The 1962 Cuban Missile Crisis
The 1962 Cuban Missile Crisis was a dangerous Cold War confrontation between the Soviet Union and the United States. That was also the moment that the two world powers were on the verge of a nuclear war. It was exceptional in a variety of respects, including miscalculations and measurements, as well as covert and direct interactions and miscommunications between the two superpowers. It was also largely carried out at the Kremlin and White House stages, with no involvement from the bureaucracies that are normally present during the foreign policy period. This paper analyses the crisis to determine if it could have been avoided, the effect of technology, how the media handled it, the reaction of people, the role of politics, and the impact of the victims.
The crisis could have been prevented
Without a doubt, it was possible to avoid this dramatic turmoil. Had President Kennedy, the then President of the U.S., not let his vendetta against the Cuban leader, Castro, to overwhelm his good sense, the crisis would not have occurred. He should not have used Operation Mongoose to try deal with the issue in Cuba. Instead, he should have used discreet diplomacy. Enforcing the Monroe Doctrine, which requires the U.S. not to interfere with European colonies, would have prevented the crisis, as well.
Impact of technology
Indeed, the development of nuclear technology led to the crisis. The Soviet Union believed that attacking the U.S. using its ballistic atomic missiles would stop the latter's aggression against Cuba. However, the absence of technology that would allow launching of the missiles quietly in a short time prevented worsening of the crisis since the U.S. was able to notice the nuclear missile sites and come up with ways of avoiding a catastrophe (Stern, 2012).
How the media handled the crisis
In August 1962, the U.S. press notified the public about the presence of Soviet missiles in Cuba. On October 22, 1962, several media houses televised President Kennedy's address regarding the missile crisis. The media also broadcast Khrushchev's statements (Stern, 2012).
The Americans became terrified when President Kennedy delivered a speech in a televised address on October 22, 1962, concerning the Cuban Missile Crisis. They remained horrified for several days and nights since the two superpowers were on the brink of a nuclear war that would destroy major U.S. cities. Everyone looked forward to a nonviolent resolution to the crisis (J. F. K Presidential Library and Museum, 2017).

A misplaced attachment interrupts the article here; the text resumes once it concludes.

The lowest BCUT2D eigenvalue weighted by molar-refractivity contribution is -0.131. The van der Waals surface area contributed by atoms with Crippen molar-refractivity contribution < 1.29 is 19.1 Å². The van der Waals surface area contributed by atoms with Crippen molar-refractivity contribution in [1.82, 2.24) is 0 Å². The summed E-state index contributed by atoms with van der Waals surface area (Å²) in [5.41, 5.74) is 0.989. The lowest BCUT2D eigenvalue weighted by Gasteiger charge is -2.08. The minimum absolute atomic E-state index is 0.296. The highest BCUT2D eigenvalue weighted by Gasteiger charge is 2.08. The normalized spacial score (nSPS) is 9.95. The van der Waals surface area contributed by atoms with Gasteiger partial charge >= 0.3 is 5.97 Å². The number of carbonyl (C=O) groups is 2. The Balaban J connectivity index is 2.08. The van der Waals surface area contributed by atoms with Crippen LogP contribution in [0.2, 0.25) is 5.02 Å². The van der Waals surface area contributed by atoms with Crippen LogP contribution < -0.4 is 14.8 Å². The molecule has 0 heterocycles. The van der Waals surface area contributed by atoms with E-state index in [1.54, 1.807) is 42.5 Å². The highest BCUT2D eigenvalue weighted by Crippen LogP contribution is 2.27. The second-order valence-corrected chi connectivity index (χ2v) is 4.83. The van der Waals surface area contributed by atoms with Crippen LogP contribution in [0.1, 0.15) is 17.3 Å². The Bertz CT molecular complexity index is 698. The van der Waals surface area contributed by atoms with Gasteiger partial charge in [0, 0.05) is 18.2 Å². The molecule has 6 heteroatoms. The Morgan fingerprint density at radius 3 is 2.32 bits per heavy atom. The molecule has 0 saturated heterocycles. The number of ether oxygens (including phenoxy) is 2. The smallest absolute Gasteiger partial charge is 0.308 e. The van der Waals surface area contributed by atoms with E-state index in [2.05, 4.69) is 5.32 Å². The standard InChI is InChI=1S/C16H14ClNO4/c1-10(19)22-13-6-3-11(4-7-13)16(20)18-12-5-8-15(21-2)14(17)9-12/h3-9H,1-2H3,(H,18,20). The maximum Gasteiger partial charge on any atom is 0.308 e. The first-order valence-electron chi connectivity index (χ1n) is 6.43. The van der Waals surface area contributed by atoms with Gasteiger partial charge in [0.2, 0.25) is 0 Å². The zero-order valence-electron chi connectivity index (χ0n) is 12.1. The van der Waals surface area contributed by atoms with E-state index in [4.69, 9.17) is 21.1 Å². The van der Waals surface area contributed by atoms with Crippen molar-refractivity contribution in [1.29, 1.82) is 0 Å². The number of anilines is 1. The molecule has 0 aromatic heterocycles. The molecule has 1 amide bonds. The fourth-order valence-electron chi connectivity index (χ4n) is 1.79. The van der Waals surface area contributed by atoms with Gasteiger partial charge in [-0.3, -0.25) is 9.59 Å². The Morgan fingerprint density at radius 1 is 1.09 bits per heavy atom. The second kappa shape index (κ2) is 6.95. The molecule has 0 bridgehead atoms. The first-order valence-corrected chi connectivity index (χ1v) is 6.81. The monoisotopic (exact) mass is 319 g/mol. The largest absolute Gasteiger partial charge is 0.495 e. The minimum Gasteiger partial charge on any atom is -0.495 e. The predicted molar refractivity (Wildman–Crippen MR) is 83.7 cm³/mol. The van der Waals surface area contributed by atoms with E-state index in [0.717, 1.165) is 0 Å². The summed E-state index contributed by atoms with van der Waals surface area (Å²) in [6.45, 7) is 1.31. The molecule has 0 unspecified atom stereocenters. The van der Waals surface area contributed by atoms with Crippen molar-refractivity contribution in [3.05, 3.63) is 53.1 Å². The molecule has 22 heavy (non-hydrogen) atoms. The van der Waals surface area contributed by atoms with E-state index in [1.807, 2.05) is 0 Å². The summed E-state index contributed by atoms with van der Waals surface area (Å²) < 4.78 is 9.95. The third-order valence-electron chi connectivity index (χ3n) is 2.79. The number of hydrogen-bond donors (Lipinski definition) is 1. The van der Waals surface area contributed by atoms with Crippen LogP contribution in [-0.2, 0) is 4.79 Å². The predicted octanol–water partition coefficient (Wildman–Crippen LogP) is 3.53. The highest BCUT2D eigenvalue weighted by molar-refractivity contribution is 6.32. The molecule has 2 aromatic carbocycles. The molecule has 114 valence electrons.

Role of politics
One of the primary factors that pushed President Kennedy to a confrontation with the Soviet Union was domestic politics. He believed that negotiations with communists would portray the United States a weak nation. Besides, he had firm conviction that being hard on communists would enhance the reputation of the U.S. Domestic politics also shaped how Kennedy handled the crisis, for instance, he kept the deal between him and Khrushchev (withdrawal of Jupiter missiles from Turkey) a secret to avoid public outrage toward him. The deal was meant to persuade Khrushchev to withdraw the Soviet missiles from Cuba (Stern, 2012).
Impact on victims
The crisis caused fear and panic among the Americans because they knew that a nuclear war was going to happen. The war would destroy several cities and lead to millions of casualties. The crisis also led to the establishment of a direct line between White House and Kremlin.
The Cuban Missile Crisis marked the time the two world powers, the United States and the Soviet Union, came to the brink of a nuclear conflict. However, the inability of the Soviet Union to conceal its operations in Cuba made the U.S. aware of the nuclear missiles in Cuba and thus demanded their withdrawal. Indeed, many people became horrified when they learned of the crisis. The two countries then came up with a nonviolent resolution to avoid a major catastrophe.
J. F. K Presidential Library and Museum. (2017, September 13). Cuban Missile Crisis.
Stern, S. M. (2012). The Cuban Missile Crisis in American Memory: Myths versus Reality. Stanford, California: Stanford University Press.